Tuesday, February 26, 2008

Microsoft's new Health Vault Fund

On February 25, Microsoft announced a $3 million dollar effort called the Microsoft HealthVault Be Well Fund. The initiative is designed to "empower providers with targeted funding to stimulate the research and development of online tools that improve health." Microsoft expects to fund approximately 20 qualified institutions with an average award of $150,000 (maximum of $500,000). Indirect costs are not funded by the Microsoft proposal. Proposals must be submitted by May 9, 2008 12:00 (noon) PST and notification will occur no later than July 1, 2008.
Microsoft envisions a range of application areas, including but not restricted to (quoting):

Primary Prevention Applications (Track 1)
Proposals targeting primary prevention could help people and caregivers create and maintain strategies that prevent or delay onset of disease by reinforcing healthy lifestyle factors and addressing modifiable risk factors such as hypertension and weight.

Secondary Prevention Applications (Track 2)
The identification of major modifiable risk factors (such as dyslipidemia, hypertension, smoking, obesity and inactivity) is a prerequisite to the implementation of preventative interventions — known as secondary prevention. Proposals in this category could help people and their caregivers measure things such as blood pressure, lipid profile components (LDL and HDL cholesterol and triglycerides), diet and nutrition, weight, smoking, and activity level to create the optimal plan to prevent or delay morbidity and acute care.

Acute Care Applications (Track 3)
Certain conditions require immediate diagnosis and treatment, whether at the doctor’s office or in an urgent care setting. Proposals targeting acute care scenarios might track progress, improve communication and share data between the silos in the healthcare system, providing caregivers with a longitudinal view of a patient’s health history that ultimately may lead to superior outcomes.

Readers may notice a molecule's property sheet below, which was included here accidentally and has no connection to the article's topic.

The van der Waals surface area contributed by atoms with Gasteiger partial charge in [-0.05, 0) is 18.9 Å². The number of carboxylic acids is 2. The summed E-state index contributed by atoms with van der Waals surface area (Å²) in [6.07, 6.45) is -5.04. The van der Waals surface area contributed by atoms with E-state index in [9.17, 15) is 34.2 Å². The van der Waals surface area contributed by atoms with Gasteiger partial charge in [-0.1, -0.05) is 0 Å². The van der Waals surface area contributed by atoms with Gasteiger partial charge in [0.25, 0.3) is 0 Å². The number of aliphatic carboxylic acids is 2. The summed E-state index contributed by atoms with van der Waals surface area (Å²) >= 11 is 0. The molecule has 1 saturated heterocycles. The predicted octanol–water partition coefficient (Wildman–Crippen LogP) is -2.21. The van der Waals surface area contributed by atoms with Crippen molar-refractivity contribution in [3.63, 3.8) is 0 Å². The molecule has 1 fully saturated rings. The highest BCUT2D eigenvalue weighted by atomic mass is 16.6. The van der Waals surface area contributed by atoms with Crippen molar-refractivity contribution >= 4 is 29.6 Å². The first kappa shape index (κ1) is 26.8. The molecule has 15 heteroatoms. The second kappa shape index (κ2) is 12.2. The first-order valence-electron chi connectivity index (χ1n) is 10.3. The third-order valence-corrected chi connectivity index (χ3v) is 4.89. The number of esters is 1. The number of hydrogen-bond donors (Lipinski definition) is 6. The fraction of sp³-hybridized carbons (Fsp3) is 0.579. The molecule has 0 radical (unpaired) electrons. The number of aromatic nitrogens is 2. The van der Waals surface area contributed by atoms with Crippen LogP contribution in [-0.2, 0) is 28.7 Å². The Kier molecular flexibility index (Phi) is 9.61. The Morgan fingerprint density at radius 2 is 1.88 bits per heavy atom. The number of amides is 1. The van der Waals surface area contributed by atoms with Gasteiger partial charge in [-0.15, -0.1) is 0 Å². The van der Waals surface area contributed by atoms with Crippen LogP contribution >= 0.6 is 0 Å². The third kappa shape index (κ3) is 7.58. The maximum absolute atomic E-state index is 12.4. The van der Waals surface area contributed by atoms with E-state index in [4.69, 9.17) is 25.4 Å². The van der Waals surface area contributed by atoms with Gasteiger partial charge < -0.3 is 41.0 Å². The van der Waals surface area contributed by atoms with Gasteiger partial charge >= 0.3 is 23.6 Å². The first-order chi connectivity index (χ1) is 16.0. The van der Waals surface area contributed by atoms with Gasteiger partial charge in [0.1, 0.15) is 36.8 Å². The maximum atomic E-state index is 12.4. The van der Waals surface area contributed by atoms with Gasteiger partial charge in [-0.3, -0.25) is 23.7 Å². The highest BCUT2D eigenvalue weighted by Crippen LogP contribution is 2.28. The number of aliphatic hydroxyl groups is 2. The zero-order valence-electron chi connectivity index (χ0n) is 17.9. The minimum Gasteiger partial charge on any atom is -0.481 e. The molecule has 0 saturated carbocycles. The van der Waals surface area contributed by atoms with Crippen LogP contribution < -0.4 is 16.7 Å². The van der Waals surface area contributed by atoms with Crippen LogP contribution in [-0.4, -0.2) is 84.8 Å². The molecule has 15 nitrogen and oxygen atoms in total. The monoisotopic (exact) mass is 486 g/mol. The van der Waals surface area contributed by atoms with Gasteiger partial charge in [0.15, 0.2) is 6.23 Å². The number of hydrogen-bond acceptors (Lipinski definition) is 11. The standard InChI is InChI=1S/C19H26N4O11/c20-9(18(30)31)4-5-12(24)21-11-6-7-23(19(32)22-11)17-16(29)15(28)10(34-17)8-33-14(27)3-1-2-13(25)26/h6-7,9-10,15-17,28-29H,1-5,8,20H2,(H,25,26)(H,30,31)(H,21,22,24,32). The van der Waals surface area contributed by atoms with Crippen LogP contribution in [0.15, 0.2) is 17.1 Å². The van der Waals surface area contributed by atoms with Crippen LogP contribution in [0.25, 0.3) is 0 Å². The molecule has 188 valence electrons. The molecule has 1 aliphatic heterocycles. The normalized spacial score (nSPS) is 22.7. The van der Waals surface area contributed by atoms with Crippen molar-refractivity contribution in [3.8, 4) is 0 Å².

Juvenile Disease Management Applications (Track 4)
Health conditions in children often require specialized detection, diagnosis and treatment. Parents typically become eager partners in the plan of care, and seek information specifically related to their child’s condition. Proposals focusing on juvenile disease management might provide age-appropriate tools to help children, parents and caregivers understand and manage their conditions.

Women’s Health Management Applications (Track 5)
Women’s health issues can be complex and are often influenced by biopsychosocial and environmental factors. Proposals targeting this track might choose to create online tools or services that help manage health within the context of lifestyle and family.

Community and Social Health Applications (Track 6)
Patients and caregivers dealing with illness or people interested in wellness are increasingly sharing information and support with each other through various Web-based social applications. Proposals targeting this category might include applications for health in areas such as collaboration, communication and the use of social relationships to improve care.

Monday, February 25, 2008

AT&T / Tennessee: Removing the Impediment of Connectivity

Today AT&T announced a major program with the State of Tennessee.

Pertinent links:
Here's a portion what the AT&T press release said:

AT&T is actively engaged with the state and health care providers statewide in building the eHealth Exchange Zone. Plans call for eHealth applications to be phased in as participation by health care providers grows.

The AT&T solution features a secure online collaboration center — a Virtual Private Network (VPN)-based portal — designed to safely and securely enable such applications as:
  • Prescribing pharmaceuticals online (also known as "ePrescribing").
  • Securing clinical messaging among the state's health care providers.
  • Sharing high-density images, including X-rays, MRIs and CT scans.
  • Exchanging patient information via portable health records, which provides patient profiles, medical history, prescriptions, etc.
  • Delivering telemedicine applications for remote diagnostics and care.
  • Accessing Tennessee Department of Health applications, including the immunization registry, disease registries, death certificate applications and processing and medical license renewal.